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The new girl

The most difficult part was breaking the news to my dearly beloved. How do you tell someone that you have found another?

We have been together for decades. I can hardly remember a time when she wasn’t part of my life.

But the heart wants what the heart wants. My new love interest was sleek and slinky. Plus, she’s much younger than the old girl.

I went to her and said, “I don’t know how to tell you this, but I’ve found someone new. But you aren’t being replaced! Think of it as our little family unit expanding. I hope that you can find it in your heart to accept this new addition.”

My wife, who was sitting on the deck, asked, “What are you doing? It looks like you’re talking to your John Deere A!”  

I’d been caught! This brought me to the second most difficult part, which was broaching the idea of getting another tractor to my wife.

“Why on earth do you need another tractor?” she exclaimed. “What’s wrong with your old ‘A’?”

“Nothing,” I replied apprehensively. “She will always be my first. But there are some areas where I find her lacking.”

“Such as?”

“Power steering, for one thing. I’m not getting any younger and it seems like her steering wheel is becoming more difficult to spin with the turning of the years. And I know from experience that the ‘A’ is nearly impossible to steer when she has a loader on her.”

“A loader! Why do you need a loader? Our neighbors have been happy to dig us out after snowstorms.”

“Well, yes. But you never know when a guy might want to yank out a fencepost or move some dirt or simply do a bunch of guy stuff.”

“So, tell me about this hot new item. What’s she like?”

“She’s a John Deere 3010,” I gushed. “And she’s a sweet little thing!”

“A 3010? Wouldn’t that make her like 60 years old?”

“Fifty-seven. But age is just a number.”

My wife let me twist in the wind for several long moments. “Well, OK. You can go ahead. But don’t buy a junky loader for her. I want her to look nice.”

Wow! No one can dispute that I have world’s best wife!   

Jerry's new Deere 3010
Jerry Nelson

Dad had acquired a 3010 when I was a teenager. I have fond memories of spending many long hours with that tractor, doing fieldwork and working through my teenage angst. As I rode the 3010, I grappled with such deep, philosophical questions as “Why can’t they find a cure for acne?” and “Are these zits terminal?”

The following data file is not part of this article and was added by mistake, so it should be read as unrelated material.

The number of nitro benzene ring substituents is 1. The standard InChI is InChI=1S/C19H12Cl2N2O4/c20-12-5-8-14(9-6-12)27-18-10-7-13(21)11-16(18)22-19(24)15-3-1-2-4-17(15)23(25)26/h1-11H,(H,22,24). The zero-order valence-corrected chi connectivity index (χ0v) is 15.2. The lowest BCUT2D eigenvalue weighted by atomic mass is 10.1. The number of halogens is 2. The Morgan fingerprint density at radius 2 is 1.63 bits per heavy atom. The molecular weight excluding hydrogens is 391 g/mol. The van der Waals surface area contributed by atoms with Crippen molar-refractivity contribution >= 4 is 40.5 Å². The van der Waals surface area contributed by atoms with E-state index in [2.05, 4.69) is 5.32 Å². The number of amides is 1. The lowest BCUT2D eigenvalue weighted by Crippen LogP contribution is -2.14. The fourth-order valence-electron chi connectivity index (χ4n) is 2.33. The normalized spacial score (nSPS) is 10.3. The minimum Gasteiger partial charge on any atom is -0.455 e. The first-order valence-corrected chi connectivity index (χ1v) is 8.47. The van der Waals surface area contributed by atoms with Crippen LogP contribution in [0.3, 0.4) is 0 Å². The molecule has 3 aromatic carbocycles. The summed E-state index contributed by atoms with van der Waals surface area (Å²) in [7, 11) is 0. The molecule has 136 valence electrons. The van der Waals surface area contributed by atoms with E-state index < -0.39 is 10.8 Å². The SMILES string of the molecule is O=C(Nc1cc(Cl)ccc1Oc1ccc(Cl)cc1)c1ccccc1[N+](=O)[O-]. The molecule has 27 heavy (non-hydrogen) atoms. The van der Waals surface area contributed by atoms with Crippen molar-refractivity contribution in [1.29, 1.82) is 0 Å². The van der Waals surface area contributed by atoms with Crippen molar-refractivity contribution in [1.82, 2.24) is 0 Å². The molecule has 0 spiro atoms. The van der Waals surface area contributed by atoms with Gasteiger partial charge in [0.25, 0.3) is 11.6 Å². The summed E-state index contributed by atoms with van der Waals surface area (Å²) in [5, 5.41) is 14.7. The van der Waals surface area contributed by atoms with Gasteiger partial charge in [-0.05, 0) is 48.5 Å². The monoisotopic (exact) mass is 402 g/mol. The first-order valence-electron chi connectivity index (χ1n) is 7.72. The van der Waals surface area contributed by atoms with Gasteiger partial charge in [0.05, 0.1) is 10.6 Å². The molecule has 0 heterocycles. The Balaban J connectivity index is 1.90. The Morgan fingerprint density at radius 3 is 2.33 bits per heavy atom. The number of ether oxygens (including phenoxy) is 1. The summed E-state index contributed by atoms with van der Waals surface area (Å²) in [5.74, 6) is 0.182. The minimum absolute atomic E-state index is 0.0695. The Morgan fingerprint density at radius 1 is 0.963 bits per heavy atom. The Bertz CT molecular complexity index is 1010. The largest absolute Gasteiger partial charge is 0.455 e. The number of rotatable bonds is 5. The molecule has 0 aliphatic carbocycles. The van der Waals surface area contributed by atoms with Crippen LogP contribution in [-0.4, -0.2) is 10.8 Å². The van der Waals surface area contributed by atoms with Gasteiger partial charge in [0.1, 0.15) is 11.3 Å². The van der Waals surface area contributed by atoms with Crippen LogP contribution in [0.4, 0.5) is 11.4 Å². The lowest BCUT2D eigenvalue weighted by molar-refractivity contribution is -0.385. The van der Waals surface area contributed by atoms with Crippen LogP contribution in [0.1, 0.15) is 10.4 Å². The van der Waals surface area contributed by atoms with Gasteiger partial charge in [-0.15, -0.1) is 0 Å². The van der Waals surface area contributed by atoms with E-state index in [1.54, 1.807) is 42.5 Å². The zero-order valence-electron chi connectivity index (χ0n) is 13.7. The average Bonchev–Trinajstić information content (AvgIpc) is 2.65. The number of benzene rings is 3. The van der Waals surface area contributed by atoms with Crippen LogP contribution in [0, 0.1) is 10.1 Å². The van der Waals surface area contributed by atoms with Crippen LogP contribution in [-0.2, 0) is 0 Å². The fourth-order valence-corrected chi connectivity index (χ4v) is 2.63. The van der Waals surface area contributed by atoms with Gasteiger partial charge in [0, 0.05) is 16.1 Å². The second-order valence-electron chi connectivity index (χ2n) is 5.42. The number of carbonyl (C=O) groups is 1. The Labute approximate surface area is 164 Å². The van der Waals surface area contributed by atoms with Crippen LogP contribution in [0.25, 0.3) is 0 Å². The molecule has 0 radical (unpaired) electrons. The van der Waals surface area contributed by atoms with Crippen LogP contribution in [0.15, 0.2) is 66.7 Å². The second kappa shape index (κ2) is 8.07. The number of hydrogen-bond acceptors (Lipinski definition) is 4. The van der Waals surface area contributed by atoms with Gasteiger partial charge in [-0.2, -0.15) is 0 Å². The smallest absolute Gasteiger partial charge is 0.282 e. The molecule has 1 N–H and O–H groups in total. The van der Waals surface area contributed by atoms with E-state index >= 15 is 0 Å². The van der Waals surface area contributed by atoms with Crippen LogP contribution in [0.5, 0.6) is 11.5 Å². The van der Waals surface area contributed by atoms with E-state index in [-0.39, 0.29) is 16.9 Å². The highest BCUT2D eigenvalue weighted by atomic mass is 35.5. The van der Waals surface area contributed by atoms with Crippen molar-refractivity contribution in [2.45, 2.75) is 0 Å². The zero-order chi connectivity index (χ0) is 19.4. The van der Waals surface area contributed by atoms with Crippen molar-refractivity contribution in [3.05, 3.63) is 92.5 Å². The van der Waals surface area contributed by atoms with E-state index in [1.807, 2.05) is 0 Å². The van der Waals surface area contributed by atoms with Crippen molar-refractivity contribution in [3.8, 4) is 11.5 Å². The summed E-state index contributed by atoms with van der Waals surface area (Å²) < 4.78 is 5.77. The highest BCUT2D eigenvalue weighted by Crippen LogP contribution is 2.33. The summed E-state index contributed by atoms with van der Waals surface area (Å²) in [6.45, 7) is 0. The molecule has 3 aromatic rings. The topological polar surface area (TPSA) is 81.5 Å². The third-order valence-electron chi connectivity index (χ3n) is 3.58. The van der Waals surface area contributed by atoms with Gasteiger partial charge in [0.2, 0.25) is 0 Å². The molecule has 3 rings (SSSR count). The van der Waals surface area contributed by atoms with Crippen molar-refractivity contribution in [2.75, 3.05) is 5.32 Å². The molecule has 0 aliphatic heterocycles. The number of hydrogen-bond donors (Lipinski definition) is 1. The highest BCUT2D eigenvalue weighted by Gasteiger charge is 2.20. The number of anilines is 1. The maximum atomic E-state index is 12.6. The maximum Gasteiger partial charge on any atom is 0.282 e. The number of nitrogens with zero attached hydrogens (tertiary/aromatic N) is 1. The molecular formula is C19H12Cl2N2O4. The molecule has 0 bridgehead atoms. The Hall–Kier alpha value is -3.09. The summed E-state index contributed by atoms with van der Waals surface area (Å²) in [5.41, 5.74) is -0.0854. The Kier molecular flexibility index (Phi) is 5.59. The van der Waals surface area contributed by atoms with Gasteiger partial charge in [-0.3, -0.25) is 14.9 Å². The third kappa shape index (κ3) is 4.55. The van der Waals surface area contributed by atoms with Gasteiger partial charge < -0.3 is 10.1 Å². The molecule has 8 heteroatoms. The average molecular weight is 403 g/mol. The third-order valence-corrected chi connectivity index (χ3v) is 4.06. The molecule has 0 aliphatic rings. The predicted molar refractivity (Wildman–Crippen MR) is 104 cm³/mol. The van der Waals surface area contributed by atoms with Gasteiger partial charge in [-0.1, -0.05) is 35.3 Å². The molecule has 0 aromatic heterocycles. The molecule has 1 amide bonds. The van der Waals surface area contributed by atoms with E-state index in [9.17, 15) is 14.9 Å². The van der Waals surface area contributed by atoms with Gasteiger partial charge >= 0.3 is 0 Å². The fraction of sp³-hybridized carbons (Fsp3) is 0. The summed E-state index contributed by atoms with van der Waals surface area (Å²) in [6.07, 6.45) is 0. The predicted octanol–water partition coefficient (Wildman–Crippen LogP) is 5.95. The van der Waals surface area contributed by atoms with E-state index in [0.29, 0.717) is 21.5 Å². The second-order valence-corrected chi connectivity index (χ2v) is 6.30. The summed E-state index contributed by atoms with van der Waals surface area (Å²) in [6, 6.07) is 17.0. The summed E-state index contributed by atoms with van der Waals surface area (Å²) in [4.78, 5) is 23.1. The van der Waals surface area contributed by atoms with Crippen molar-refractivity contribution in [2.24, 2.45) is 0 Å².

Dad eventually put a loader on his 3010. That little rig was so nimble that it could turn around on a pool table. I became so adept at operating the tractor/ loader combo that I could have picked up a penny blindfolded.

My desire for a similar rig wasn’t exactly a mid-life crisis. It was more like being swept away by a wave of mid-life nostalgia.

I went to the owner of the 3010 that had caught my eye and made an offer. He quickly accepted. A nagging voice in the back of my head wondered why. Was I simply acquiring someone else’s problems?

Then came the task of finding a suitable loader. A local used machinery dealer had a dizzying array of loaders from which to choose. We walked through his lot and each time I paused to inspect a loader, the dealer would effusively expound upon what a great deal that unit would be for me. Again with the nagging little voice.

We reached an understanding on a loader that seemed perfect for the 3010. I then faced a conundrum: How do you mount a loader on a tractor when you don’t have a loader to lift the loader? The dealer said he would be happy to do the mounting for me and could also furnish remote valves and hoses for a small additional fee. He enthusiastically explained that he was giving me a bargain that was miles better than the one which involved the purchase of Alaska for 2¢ per acre. 

After several annoying delays, the dealer finally delivered the tractor/ loader combo to our farm. The 3010 purred beneath me as we puttered around our farmstead.

The next morning, I noticed that one of her rear wheels was loose enough to have moved. This was an easy fix that merely involved jacking up the 6,000-pound machine and tightening a few large bolts. Perhaps I should name the tractor Lucille. 

I was thoroughly content. Now if I could just quiet that nagging little voice.

Next: mission creep or money pit?

           

           

                      

           

           

           

           

Jerry’s book, Dear County Agent Guy, is available at workman.com/products/dear-county-agent-guy.

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